1. There is no other nonprofit group exclusively fundraising for clinical cannabis research. The government is not providing grant money for clinical cannabis research, universities and traditional nonprofits will not accept money from cannabis companies to fund research, and disease nonprofits are not directing funds to cannabis research. Without a fund set up to support research and fellowship for student researchers, the stigma and obstacles associated with cannabis research will prevent quality researchers from choosing to work in cannabinoid medicine and life-saving treatments from being discovered.
There are over 100 cannabinoids in cannabis; sadly THC and CBD are among the only ones being researched. Where would the world be if studying antibiotics was made illegal? Cannabinoids are the only class of drugs that have been discovered but not researched due to legal and financial obstacles. Let’s cut the red tape and start funding cures.
2. There are no funded cannabis research institutes in United States. The state of Colorado made headlines last year for granting $8 million in clinical cannabis research grants administered by the Colorado Department of Health. Unfortunately, with no independent institute to run these studies, there are legal issues with providing a Schedule 1 drug to research participants on university property, making quality clinical research near impossible to conduct. A second issue is that Colorado sold almost 1 billion dollars of marijuana in 2015, yet no additional funds are being earmarked for cannabis research or a cannabis institute for at least 3 years.
Other states are in a similar financial and regulatory limbo in terms of cannabis research. California made an initial investment of $8.7 million into the University of California Center for Medicinal Cannabis Research (CMCR) in 2000, part of the University of California San Diego. Sadly, no additional state funding was provided, limiting the number and quality of studies run there. The Oregon Public Health Division Medical Marijuana Task Force has recommended an independent cannabis research institute be funded, but the proposed bill will not be introduced until 2017, and if passed, wouldn’t likely open in Oregon until at least 2020.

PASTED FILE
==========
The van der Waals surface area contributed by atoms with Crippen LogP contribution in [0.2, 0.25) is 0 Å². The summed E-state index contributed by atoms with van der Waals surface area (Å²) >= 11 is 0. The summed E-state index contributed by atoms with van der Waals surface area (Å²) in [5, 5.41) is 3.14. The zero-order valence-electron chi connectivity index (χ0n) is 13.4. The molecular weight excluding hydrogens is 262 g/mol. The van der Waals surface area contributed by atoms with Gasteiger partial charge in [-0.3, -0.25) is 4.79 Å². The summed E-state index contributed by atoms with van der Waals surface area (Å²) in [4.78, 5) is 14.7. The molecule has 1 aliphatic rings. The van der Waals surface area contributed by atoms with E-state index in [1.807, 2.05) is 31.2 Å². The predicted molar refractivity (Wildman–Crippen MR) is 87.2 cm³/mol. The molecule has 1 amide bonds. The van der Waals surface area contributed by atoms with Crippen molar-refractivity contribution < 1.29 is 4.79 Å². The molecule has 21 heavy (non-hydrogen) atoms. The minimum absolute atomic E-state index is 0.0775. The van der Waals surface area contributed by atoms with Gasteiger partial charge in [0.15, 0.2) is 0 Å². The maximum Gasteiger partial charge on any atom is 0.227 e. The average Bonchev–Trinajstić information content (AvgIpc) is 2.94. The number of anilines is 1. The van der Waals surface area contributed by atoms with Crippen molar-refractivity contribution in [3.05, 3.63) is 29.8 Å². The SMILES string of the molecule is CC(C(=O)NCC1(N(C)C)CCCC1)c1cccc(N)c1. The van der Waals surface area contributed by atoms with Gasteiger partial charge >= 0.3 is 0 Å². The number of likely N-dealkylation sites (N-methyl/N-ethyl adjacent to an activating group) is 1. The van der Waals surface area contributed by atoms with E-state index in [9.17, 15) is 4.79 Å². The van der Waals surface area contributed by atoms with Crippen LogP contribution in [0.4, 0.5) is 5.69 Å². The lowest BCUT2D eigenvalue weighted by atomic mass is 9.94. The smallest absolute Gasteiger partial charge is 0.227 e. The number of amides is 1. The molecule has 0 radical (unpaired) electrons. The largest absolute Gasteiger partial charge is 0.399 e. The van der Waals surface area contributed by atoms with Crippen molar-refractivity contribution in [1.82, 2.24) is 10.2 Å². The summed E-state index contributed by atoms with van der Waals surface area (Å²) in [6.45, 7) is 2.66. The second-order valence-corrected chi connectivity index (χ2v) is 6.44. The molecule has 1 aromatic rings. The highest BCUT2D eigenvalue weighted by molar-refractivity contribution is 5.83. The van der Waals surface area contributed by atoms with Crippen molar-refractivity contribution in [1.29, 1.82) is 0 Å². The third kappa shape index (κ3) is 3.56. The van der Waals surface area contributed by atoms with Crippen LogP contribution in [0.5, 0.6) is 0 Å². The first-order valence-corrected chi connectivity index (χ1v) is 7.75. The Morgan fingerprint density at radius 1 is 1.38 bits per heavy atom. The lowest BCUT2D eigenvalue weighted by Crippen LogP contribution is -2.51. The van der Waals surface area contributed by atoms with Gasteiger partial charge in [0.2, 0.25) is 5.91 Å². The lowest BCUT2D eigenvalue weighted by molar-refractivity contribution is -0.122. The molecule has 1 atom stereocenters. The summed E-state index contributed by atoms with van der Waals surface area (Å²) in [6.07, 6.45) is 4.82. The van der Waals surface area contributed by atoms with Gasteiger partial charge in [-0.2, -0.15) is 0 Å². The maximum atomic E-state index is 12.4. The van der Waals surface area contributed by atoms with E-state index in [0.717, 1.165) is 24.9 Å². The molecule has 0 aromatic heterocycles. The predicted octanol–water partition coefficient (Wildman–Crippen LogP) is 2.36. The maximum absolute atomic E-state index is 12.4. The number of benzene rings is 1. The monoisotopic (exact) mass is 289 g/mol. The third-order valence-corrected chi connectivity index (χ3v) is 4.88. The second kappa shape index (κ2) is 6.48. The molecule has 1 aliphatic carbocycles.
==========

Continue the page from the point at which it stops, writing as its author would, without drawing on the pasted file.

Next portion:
3. Red tape makes it extremely difficult for real cannabis research to occur. Case in point: Sue Sisley’s PTSD in veterans and cannabis study has been taking years to launch, and she is still waiting on marijuana which much be sourced from the one government farm in Mississippi, instead of university-grown cannabis in her home state.
IMPACT Network lobbies for changes in federal and state laws to make it easier to do cannabis research, and provide protections for universities and researchers that choose to do cannabis research. We are active members of numerous international, national, and state organizations committed to cannabis research, including the International Medical Cannabis Patients Coalition (IMCPC), International Cannabinoid Research Society (ICRS), and the National Cannabis Industry Association.
4. Cannabis research suffers from a lack of good PR. Cannabis research is spun negatively in the news, while positive studies are not publicized at all. The media suggests marijuana cause schizophrenia, that cannabis causes brain and lung damage, and cannabis users have low IQs. All of these cannabis myths have been debunked, but the misinformation has done its damage. IMPACT Network aggregates and amplifies the results of the latest clinical cannabis research via media and educational events, giving a voice to scientists and doctors who are often restricted by university censorship.
5. Cannabis is beneficial for many conditions, but most have not been studied clinically. Most studies focus on CBD and pediatric epilepsy, as popularized by the CNN documentary WEED with Dr. Sanjay Gupta. Cannabis should be validated as a treatment for all conditions, not just the ones seen on television. IMPACT Network is launching a campaign drive to fund clinical cannabis research. If there is a specific disease you’d like to earmark research funds for, send us an email at email@example.com.
6. Cannabis is too often the medicine of last resort. Cannabis is not a miracle drug. Patients often learn about cannabis or finally get their doctor to sign off on a medical marijuana recommendation when the patient is terminal and it is too late for cannabis to help.
Imagine if no one had to suffer through chemo or seizures? What if chronic conditions could be controlled with cannabis before they caused permanent damage to organs and the brain? IMPACT Network drives awareness of the benefits of medical cannabis to patients and doctors through educational events and summaries of recent research so educated decisions about treatment can be made.
Find out how you can help the nonprofit IMPACT Network as a partner, sponsor, or volunteer by sending us an email at firstname.lastname@example.org.